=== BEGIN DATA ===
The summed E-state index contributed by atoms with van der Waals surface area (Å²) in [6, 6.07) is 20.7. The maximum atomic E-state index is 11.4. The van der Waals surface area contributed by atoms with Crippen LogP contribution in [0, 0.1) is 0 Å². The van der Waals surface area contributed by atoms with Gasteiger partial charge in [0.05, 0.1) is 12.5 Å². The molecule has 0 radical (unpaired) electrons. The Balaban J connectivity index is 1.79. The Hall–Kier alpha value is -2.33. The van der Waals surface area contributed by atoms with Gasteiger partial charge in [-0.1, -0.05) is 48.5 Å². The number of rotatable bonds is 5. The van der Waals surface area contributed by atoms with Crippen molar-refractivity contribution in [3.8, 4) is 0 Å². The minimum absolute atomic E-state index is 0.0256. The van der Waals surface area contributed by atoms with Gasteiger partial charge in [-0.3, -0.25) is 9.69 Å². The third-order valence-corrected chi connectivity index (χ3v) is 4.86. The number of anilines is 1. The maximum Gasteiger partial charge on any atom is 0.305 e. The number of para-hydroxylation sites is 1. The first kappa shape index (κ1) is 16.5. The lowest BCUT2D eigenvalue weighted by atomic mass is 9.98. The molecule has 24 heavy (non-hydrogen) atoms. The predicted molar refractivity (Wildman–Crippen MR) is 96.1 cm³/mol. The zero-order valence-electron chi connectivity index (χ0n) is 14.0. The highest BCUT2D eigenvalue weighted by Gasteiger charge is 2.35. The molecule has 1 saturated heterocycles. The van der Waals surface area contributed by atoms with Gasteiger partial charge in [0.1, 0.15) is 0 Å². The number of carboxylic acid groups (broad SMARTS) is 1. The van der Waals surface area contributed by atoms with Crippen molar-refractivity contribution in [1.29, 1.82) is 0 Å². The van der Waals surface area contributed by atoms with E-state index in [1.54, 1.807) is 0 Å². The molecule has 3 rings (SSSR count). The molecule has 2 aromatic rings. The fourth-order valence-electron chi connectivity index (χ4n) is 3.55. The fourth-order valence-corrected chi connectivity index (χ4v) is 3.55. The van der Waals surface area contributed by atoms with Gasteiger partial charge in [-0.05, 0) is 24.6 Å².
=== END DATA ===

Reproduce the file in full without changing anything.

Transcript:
The summed E-state index contributed by atoms with van der Waals surface area (Å²) in [6, 6.07) is 20.7. The maximum atomic E-state index is 11.4. The van der Waals surface area contributed by atoms with Crippen LogP contribution in [0, 0.1) is 0 Å². The van der Waals surface area contributed by atoms with Gasteiger partial charge in [0.05, 0.1) is 12.5 Å². The molecule has 0 radical (unpaired) electrons. The Balaban J connectivity index is 1.79. The Hall–Kier alpha value is -2.33. The van der Waals surface area contributed by atoms with Gasteiger partial charge in [-0.1, -0.05) is 48.5 Å². The number of rotatable bonds is 5. The van der Waals surface area contributed by atoms with Crippen molar-refractivity contribution in [3.8, 4) is 0 Å². The minimum absolute atomic E-state index is 0.0256. The van der Waals surface area contributed by atoms with Gasteiger partial charge in [-0.3, -0.25) is 9.69 Å². The third-order valence-corrected chi connectivity index (χ3v) is 4.86. The number of anilines is 1. The maximum Gasteiger partial charge on any atom is 0.305 e. The number of para-hydroxylation sites is 1. The first kappa shape index (κ1) is 16.5. The lowest BCUT2D eigenvalue weighted by atomic mass is 9.98. The molecule has 24 heavy (non-hydrogen) atoms. The predicted molar refractivity (Wildman–Crippen MR) is 96.1 cm³/mol. The zero-order valence-electron chi connectivity index (χ0n) is 14.0. The highest BCUT2D eigenvalue weighted by Gasteiger charge is 2.35. The molecule has 1 saturated heterocycles. The van der Waals surface area contributed by atoms with Gasteiger partial charge in [0.1, 0.15) is 0 Å². The number of carboxylic acid groups (broad SMARTS) is 1. The van der Waals surface area contributed by atoms with Crippen molar-refractivity contribution in [1.29, 1.82) is 0 Å². The van der Waals surface area contributed by atoms with E-state index in [1.54, 1.807) is 0 Å². The molecule has 3 rings (SSSR count). The molecule has 2 aromatic rings. The fourth-order valence-electron chi connectivity index (χ4n) is 3.55. The fourth-order valence-corrected chi connectivity index (χ4v) is 3.55. The van der Waals surface area contributed by atoms with Gasteiger partial charge in [-0.05, 0) is 24.6 Å².